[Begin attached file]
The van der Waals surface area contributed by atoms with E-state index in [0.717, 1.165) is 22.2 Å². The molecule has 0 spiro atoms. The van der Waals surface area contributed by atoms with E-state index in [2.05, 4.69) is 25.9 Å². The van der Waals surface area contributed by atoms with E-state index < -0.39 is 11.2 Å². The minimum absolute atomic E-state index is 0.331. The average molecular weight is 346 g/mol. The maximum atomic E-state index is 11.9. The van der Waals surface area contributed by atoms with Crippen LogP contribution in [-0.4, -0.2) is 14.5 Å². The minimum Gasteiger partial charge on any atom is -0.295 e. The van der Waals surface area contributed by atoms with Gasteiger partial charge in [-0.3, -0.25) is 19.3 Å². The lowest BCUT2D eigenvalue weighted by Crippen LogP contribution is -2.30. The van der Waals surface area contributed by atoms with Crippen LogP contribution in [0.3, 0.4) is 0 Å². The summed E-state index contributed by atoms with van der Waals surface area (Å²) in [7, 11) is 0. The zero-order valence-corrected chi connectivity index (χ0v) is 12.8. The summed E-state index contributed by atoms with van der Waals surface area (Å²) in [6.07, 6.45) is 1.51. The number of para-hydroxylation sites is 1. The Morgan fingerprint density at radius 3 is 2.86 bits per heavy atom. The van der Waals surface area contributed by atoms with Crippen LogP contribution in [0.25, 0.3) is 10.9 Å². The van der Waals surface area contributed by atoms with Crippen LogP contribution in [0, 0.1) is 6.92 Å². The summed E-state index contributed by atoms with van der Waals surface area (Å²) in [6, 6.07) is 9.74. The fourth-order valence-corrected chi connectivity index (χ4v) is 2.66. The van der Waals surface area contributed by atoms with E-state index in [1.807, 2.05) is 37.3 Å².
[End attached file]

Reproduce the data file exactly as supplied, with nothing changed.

The van der Waals surface area contributed by atoms with E-state index in [0.717, 1.165) is 22.2 Å². The molecule has 0 spiro atoms. The van der Waals surface area contributed by atoms with E-state index in [2.05, 4.69) is 25.9 Å². The van der Waals surface area contributed by atoms with E-state index < -0.39 is 11.2 Å². The minimum absolute atomic E-state index is 0.331. The average molecular weight is 346 g/mol. The maximum atomic E-state index is 11.9. The van der Waals surface area contributed by atoms with Crippen LogP contribution in [-0.4, -0.2) is 14.5 Å². The minimum Gasteiger partial charge on any atom is -0.295 e. The van der Waals surface area contributed by atoms with Gasteiger partial charge in [-0.3, -0.25) is 19.3 Å². The lowest BCUT2D eigenvalue weighted by Crippen LogP contribution is -2.30. The van der Waals surface area contributed by atoms with Crippen LogP contribution in [0.3, 0.4) is 0 Å². The summed E-state index contributed by atoms with van der Waals surface area (Å²) in [7, 11) is 0. The zero-order valence-corrected chi connectivity index (χ0v) is 12.8. The summed E-state index contributed by atoms with van der Waals surface area (Å²) in [6.07, 6.45) is 1.51. The number of para-hydroxylation sites is 1. The Morgan fingerprint density at radius 3 is 2.86 bits per heavy atom. The van der Waals surface area contributed by atoms with Crippen LogP contribution in [0.25, 0.3) is 10.9 Å². The van der Waals surface area contributed by atoms with Crippen LogP contribution in [0, 0.1) is 6.92 Å². The summed E-state index contributed by atoms with van der Waals surface area (Å²) in [6, 6.07) is 9.74. The fourth-order valence-corrected chi connectivity index (χ4v) is 2.66. The van der Waals surface area contributed by atoms with E-state index in [1.807, 2.05) is 37.3 Å².